Month: October 2021

Welcome to the Gala from LIHI Board President Joe Abreu & Thank You Gala Sponsors!

I first encountered LIHI in 2013 as a volunteer during a Home Depot day of service where we built garden planters for the veterans at LIHI’s McDermott Place. There I connected with longtime LIHI board member and master carpenter Melinda Nichols, who was having her initial inspirations about tiny houses. LIHI had just offered to host the Nickelsville tent city on our vacant property at 2020 S. Jackson, which was later developed into Abbey Lincoln Court, 68 affordable apartments. Melinda, seeing the tent encampment, thought, “We can do so much better than tents,” and enlisted me and my crew from Home Depot to build the first tiny houses.
What strikes me now about this story is how it perfectly exemplifies the LIHI spirit: the spirit of YES. LIHI had a vacant lot that was waiting for funding to be developed. Why let it sit fallow: could we use it to help our unhoused neighbors right now? YES. These campers are living in tents that are cramped and can get cold and wet. Could we build them some little houses out of plywood? YES. Could we add heat and electricity? YES. The campers really prefer these tiny houses to tents; the materials only cost about $2,500; volunteers came out of the woodwork when we put out a call for help building them. Could we expand this idea, turn it into a program and quickly and cheaply get a lot of people off the streets and into high quality, private shelters? YES YES YES.
Time and time again I have seen LIHI Executive Director Sharon Lee say yes to ideas that will help homeless people: ideas from her staff, from the board, from the homeless people themselves, from other organizations, from our municipal partners. This kind of can-do spirit is what makes LIHI special. I have never been prouder than to be affiliated with an organization that does so much good for so many.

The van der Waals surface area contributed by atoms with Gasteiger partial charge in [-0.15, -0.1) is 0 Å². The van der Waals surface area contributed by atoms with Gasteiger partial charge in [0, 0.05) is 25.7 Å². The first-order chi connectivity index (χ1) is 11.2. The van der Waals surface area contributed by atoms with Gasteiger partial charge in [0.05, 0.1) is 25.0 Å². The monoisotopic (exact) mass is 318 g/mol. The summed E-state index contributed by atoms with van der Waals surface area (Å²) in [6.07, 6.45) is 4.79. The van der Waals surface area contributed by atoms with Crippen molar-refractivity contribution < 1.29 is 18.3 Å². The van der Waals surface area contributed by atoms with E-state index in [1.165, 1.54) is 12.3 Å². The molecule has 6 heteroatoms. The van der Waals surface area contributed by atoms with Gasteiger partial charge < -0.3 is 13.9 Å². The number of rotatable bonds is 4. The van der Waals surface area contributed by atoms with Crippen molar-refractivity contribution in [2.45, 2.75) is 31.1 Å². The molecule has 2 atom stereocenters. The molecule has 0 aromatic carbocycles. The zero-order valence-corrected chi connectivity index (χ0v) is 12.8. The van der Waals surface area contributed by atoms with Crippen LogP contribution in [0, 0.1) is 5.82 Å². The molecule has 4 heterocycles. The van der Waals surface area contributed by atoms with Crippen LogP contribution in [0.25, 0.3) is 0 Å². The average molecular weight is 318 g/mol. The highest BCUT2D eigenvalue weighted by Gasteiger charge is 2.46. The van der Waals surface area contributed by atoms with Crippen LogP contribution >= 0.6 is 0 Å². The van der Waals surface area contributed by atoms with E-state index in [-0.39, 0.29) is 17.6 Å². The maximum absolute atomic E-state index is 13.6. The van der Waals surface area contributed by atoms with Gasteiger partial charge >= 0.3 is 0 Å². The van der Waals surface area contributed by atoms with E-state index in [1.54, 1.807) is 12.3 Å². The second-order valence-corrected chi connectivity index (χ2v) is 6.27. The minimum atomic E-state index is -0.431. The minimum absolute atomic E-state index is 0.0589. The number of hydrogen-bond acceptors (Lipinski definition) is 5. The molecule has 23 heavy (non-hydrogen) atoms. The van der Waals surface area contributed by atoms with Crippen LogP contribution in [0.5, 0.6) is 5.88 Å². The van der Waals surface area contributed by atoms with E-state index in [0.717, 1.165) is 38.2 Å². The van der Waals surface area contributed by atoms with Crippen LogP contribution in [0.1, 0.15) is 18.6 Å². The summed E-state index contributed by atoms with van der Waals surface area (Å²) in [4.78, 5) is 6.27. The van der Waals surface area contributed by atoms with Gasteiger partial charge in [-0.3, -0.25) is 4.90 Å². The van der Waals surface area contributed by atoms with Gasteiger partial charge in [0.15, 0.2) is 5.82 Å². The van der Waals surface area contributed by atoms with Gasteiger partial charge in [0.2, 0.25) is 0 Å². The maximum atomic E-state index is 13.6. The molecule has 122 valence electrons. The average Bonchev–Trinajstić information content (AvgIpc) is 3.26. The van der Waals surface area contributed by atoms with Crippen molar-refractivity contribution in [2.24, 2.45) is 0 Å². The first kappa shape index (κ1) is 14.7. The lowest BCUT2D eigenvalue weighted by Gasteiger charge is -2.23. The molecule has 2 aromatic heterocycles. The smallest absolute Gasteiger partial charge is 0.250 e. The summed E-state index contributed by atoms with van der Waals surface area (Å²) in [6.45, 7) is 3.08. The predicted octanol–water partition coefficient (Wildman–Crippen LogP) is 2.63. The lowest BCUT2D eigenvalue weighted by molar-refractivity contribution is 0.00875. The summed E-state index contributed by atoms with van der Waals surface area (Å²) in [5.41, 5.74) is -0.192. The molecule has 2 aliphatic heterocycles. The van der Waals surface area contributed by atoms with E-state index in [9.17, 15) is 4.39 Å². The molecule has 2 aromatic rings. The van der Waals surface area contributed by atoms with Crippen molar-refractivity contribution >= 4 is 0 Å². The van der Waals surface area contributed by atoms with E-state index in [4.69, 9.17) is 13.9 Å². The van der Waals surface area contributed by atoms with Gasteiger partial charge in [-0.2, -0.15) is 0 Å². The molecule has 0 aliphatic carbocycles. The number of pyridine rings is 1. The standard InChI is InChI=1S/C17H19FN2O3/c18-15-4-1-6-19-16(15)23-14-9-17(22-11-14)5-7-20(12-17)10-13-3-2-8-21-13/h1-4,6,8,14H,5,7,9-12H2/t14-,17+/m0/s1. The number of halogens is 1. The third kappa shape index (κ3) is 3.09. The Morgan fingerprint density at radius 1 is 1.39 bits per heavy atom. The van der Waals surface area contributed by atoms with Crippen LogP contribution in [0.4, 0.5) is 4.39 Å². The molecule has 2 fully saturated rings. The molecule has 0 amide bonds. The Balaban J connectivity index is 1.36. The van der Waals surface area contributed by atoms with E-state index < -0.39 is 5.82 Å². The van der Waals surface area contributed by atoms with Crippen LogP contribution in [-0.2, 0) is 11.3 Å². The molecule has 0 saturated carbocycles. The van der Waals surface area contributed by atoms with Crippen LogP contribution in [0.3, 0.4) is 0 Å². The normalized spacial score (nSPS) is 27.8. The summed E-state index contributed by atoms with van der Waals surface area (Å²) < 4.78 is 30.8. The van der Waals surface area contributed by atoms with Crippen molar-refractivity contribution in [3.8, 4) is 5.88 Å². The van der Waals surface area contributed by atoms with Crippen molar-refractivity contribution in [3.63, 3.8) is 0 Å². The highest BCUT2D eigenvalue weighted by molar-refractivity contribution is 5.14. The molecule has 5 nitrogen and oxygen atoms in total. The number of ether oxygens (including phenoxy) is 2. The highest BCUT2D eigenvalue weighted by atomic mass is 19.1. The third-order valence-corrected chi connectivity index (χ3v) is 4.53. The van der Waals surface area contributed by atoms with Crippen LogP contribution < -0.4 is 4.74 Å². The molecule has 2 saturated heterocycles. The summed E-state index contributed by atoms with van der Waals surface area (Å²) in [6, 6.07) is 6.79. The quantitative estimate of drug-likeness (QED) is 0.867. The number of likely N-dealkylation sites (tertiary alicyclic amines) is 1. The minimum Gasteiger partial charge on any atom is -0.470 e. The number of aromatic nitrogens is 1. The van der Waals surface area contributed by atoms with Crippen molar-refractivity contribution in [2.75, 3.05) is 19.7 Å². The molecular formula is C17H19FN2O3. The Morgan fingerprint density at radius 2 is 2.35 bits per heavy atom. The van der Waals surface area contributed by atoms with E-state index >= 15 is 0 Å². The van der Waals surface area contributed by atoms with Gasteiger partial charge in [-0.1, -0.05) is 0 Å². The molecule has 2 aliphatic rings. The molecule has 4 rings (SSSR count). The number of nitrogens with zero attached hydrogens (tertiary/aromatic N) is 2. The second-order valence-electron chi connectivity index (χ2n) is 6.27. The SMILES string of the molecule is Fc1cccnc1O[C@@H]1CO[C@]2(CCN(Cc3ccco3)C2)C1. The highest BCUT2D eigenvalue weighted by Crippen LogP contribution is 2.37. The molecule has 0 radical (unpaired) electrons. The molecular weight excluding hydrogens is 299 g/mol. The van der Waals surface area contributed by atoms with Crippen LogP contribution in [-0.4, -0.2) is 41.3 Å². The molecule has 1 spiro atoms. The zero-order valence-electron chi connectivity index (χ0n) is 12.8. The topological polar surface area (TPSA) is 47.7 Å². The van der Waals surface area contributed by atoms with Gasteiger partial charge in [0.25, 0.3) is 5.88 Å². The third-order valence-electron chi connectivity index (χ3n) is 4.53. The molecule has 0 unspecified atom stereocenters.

Please join us from November 1-14 at our Virtual Gala & Auction (click to register and preview) and bid high and donate so that LIHI can keep saying YES to wonderful ideas and helping more people for another 30 years.


George Fleming Place Grand Opening!

Tina Fleming, wife of George Fleming, (center, red hat)
cuts the ribbon to open George Fleming Place

On October 14th, 2021, George Fleming Day by proclamation of Governor Jay Inslee, LIHI celebrated the grand opening of George Fleming Place.

Located in Seattle’s Othello neighborhood at 7357 43rd Ave. S. George Fleming Place features 106 affordable apartments serving families with children, veterans, low-wage workers and people living with disabilities. Ten apartments are intended to help Afghan refugees seeking asylum.

George Fleming Place is named in honor of former State Senator and Washington Husky football star George Fleming, Washington’s first African American state senator. He was elected in 1971 and represented the 37th District of Southeast Seattle/Rainier Valley. LIHI is specifically honoring George Fleming for being the prime sponsor in the Senate for creating the state Housing Trust Fund in 1986. Sharon Lee, when she worked at the Seattle City Council, lobbied him to create the HTF, now a nationally recognized program. George also established the Washington State Housing Finance Commission (WSHFC) in 1983. And he established the Office of Minority & Women’s Business Enterprise.